Petting Zoo Tests Due Monday
PLANT CITY - State agriculture officials don't expect test results on petting zoo animals until Monday as health authorities continue to investigate the cause of kidney failure among some visitors to recent fairs in Hillsborough and Orange counties.
But it won't be surprising if tests come back positive for E. coli - many animals carry the bacteria. ``It doesn't (usually) make the animals sick,'' said Liz Compton, spokeswoman for the Florida Department of Agriculture.
None of the animals exhibited any symptoms of illness, she said.
Health officials are trying to determine if a handful of people, mostly children, were sickened after they or family members visited petting zoos at the Florida Strawberry Festival in Plant City or Central Florida Fair in Orlando.
Compton cautioned that other sources - such as contaminated food - could be responsible for the outbreak of HUS, or hemolytic uremic syndrome. HUS has been linked to E. coli in previous outbreaks in other states.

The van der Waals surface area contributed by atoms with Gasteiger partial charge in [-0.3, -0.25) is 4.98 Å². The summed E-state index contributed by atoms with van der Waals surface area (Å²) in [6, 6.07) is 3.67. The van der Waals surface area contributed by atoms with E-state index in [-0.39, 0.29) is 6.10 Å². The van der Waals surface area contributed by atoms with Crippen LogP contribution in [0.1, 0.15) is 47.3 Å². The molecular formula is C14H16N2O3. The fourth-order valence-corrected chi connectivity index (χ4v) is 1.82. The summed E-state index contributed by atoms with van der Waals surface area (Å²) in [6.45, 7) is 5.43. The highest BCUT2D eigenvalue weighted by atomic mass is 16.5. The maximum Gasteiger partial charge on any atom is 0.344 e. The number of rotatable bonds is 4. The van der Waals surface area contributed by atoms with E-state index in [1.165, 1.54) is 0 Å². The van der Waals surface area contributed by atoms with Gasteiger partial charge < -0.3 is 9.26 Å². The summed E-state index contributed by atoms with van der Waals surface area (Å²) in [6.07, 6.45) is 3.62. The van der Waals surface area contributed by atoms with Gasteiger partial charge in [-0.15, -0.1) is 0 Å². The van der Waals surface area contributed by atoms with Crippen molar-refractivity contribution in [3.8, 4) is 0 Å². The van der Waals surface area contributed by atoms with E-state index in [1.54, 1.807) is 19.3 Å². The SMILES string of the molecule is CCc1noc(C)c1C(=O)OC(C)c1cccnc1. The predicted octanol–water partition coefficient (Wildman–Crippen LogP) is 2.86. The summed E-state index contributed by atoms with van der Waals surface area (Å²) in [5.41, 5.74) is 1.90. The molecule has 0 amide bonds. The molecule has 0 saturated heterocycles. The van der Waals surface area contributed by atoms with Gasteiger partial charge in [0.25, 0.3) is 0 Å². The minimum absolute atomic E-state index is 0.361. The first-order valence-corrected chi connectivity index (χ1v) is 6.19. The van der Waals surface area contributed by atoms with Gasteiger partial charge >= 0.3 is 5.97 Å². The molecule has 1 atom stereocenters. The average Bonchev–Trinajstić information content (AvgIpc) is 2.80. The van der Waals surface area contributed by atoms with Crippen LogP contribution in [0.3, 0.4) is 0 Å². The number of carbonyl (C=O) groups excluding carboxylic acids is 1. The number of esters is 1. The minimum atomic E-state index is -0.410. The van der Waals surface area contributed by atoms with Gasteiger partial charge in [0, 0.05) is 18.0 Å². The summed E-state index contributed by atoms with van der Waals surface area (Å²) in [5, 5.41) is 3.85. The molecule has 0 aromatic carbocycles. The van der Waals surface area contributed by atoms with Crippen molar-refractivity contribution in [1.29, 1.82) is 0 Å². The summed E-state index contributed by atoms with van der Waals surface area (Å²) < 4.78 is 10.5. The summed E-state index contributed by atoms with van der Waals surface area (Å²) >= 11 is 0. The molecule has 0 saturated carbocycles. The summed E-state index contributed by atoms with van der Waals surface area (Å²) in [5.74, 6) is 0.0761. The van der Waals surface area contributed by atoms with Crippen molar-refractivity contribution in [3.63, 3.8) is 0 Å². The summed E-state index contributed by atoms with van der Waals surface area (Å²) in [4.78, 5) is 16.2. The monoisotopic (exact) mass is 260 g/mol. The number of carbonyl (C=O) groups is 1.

But the syndrome can also occur with salmonella, which is associated with chicken; shigella, which is associated with sewage; and some viral agents, one health official said.
Only two of the sick people have tested positive for E. coli, an Orlando physician said today.
Compton said the mere presence of E. coli in animals wouldn't prove that they were the source of the HUS. Animals can test positive for E. coli one day and negative the next because they can shed the bacteria through their wastes, she added. ``We would not be surprised if we find it.''
If the tests come back positive, samples would be turned over to health officials for DNA type tests to see if the E. coli from the animals infected the sick children and adults.
Agriculture officials are testing animals from vendors who supplied petting zoo animals for the festival or fair. At least seven children and two adults, all in the Orlando area, have or are suspected to have HUS.
Visitors to petting zoos should wash their hands afterward, health officials say.
Reporter Kathy Steele contributed to this report.